GENEVA -- The International Boxing Association was banished from the Olympic family Thursday, ending a yearslong dispute fueled by defying advice and instructions from the IOC. Boxing, however, will keep its status as an Olympic sport at the 2024 Paris Games.
The International Olympic Committee voted to derecognize the IBA at a specially called meeting -- an outcome that was inevitable after being recommended two weeks ago by the executive board, a body chaired by IOC president Thomas Bach.
The vote was 69-1, with 10 members abstaining.
Boxing was never really in danger of being kicked out of the Olympics over the four years since the IOC suspended the sport's governing body in an effort to force changes.
"We highly value the sport of boxing. We have an extremely serious problem with IBA because of their governance," Bach told IOC members during their online meeting.
The dispute centered on the IBA's management under presidents from Uzbekistan and Russia the IOC disapproved of, its finances being backed by Russian state energy firm Gazprom, and the integrity of bouts and judging.
"The boxers fully deserve to be governed by an international federation with integrity and transparency," the IOC president said.
The IOC is already overseeing boxing competitions for the Paris Olympics without IBA involvement, as it did for the Tokyo Games in 2021.
It was unclear whether boxers representing national federations that stay affiliated to the IBA will be classed as eligible for the Paris competition.
Boxing can now be confirmed on the 2028 Los Angeles Olympic program, which the IOC and Bach withheld as leverage against IBA. Boxing is "guaranteed" to be in Los Angeles, members were told Thursday.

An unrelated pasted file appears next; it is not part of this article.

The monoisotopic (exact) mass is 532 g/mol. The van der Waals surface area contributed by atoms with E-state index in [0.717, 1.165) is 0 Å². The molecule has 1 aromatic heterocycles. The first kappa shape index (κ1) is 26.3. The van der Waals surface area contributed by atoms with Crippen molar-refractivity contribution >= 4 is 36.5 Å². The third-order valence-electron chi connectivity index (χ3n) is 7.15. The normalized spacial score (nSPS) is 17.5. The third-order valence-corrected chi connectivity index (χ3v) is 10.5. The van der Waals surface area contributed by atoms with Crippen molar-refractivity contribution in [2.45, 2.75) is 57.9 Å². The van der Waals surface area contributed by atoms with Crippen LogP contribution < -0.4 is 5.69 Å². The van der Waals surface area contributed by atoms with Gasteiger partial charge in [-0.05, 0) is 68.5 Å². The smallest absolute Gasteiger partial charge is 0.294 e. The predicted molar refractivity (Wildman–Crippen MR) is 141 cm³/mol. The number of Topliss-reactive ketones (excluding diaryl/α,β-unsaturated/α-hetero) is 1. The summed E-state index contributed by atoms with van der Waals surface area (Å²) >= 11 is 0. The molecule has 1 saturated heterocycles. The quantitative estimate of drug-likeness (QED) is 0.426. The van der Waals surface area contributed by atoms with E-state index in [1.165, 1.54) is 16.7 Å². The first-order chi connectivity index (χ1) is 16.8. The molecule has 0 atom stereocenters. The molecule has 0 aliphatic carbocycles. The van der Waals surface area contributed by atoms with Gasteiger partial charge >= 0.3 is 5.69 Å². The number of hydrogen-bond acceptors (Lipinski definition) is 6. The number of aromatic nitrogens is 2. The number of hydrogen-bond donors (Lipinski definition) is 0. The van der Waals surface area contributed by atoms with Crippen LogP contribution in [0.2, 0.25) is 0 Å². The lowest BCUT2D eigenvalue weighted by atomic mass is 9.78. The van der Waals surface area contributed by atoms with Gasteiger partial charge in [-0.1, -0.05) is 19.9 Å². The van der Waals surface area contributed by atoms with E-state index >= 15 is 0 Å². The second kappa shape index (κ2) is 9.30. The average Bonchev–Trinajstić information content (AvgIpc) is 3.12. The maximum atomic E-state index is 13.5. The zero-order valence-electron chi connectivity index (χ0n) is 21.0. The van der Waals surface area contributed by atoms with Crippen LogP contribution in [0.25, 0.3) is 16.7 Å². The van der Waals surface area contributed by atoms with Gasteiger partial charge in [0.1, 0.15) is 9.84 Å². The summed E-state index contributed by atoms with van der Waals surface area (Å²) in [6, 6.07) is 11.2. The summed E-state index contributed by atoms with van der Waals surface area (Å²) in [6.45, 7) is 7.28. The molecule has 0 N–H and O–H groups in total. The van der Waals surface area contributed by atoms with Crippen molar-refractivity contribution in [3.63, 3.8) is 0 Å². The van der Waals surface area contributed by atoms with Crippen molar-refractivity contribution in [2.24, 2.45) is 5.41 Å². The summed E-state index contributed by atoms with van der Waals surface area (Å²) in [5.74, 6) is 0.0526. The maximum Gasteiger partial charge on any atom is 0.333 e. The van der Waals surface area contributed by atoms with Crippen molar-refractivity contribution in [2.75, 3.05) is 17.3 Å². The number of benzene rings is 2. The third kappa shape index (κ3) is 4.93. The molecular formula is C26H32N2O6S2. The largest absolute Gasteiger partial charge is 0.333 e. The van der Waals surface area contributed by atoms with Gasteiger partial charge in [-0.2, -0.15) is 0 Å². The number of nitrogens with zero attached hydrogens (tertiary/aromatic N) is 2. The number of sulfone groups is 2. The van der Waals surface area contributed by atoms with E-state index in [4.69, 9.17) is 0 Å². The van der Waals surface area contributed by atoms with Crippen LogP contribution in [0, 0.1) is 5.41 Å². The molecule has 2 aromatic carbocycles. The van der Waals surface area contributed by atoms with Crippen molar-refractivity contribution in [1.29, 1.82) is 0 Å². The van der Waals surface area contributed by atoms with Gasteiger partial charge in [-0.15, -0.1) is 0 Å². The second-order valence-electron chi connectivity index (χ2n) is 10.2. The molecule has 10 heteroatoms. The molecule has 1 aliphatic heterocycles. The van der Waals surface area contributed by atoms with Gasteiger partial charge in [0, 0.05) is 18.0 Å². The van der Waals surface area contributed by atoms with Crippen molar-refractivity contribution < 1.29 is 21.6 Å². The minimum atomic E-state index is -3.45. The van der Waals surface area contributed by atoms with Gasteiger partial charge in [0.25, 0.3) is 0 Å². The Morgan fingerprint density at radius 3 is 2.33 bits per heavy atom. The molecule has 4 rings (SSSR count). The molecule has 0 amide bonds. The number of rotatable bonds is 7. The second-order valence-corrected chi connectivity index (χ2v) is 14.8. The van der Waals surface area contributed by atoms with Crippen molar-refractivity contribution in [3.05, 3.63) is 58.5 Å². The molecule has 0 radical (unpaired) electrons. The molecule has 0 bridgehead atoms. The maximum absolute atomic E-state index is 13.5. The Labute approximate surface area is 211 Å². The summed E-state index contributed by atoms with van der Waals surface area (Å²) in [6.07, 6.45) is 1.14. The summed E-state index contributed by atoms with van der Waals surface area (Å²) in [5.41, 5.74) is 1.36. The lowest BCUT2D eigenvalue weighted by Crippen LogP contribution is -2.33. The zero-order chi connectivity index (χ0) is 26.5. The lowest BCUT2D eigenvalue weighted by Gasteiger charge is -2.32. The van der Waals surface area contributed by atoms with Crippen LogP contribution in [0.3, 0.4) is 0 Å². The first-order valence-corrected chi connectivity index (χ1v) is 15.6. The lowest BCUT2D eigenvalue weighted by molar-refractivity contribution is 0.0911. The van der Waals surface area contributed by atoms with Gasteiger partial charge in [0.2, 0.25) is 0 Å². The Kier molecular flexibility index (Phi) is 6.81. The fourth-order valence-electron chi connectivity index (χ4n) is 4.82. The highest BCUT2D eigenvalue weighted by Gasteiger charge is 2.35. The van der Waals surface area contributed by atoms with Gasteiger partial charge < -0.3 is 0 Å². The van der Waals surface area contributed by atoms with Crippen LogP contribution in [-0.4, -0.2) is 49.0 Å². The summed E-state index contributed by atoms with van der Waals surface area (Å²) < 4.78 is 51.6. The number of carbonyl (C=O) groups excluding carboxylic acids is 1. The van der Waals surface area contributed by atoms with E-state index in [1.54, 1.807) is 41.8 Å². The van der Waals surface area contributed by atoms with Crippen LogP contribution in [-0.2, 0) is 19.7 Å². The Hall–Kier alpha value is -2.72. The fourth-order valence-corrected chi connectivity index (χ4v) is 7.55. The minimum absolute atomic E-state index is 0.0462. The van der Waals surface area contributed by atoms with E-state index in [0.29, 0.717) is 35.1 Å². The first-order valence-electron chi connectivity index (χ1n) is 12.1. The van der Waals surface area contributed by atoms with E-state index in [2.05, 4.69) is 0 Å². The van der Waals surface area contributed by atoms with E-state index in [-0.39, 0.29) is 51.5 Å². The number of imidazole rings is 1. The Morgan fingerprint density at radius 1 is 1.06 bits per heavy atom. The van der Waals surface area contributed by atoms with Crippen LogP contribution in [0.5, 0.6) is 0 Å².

The sport is good for Olympic business and has broad appeal -- 25 countries won boxing medals in Tokyo, with nine taking gold -- and the IOC repeatedly said its problem was with boxing officials, not with the athletes.
"We appreciate boxing as one of the most global sports. We embrace the values of boxing," Bach said, praising the sport's "important social role promoting inclusion."
The IBA had not published a response more than two hours after the IOC decision, which it can challenge at the Court of Arbitration for Sport.
Olympic boxing has had a tainted reputation for decades, typified by notorious judging at the 1988 Seoul Games that denied American light-middleweight Roy Jones Jr. the gold medal against home fighter Park Si-hun. Jones, who now has Russian citizenship, was enlisted by the IBA last year to support its fight for Olympic status.
There were allegations ahead of the 2012 London Olympics of cash deals planned to fix medals, and further doubt cast by fighters on the integrity of bouts at the 2016 Rio de Janeiro Games.
At those Olympics, the president of boxing's governing body, then known by its French acronym AIBA, was longtime IOC member C.K. Wu of Taiwan.
After Wu was ousted by boxing officials in 2017, the sport's problems with the IOC intensified.
National federations defied IOC warnings in 2018 by electing Gafur Rakhimov as president. The businessman from Uzbekistan allegedly had ties to organized crime and heroin trafficking.
Umar Kremlev's election to replace Rakhimov in 2020 followed another round of IOC election warnings that went unheeded.
The IBA's debts approaching $20 million were cleared under Kremlev, and the IOC objected to the boxing body's financial reliance on Gazprom.
Kremlev announced last month at the men's world championships that the IBA was no longer sponsored by Gazprom, and his rhetoric against Olympic officials got more confrontational.
Thursday's meeting went ahead after a late appeal by the IBA to the CAS against the IOC board's recommendation failed this week.
IOC vice president John Coates recused himself from the debate and vote on boxing because he has led the CAS management board for the past 12 years.
The IOC can now start to work with a rival organization created this year called World Boxing. It has drawn support from officials in the United States, Switzerland and Britain, countries whose national federations resisted Kremlev's leadership of the IBA.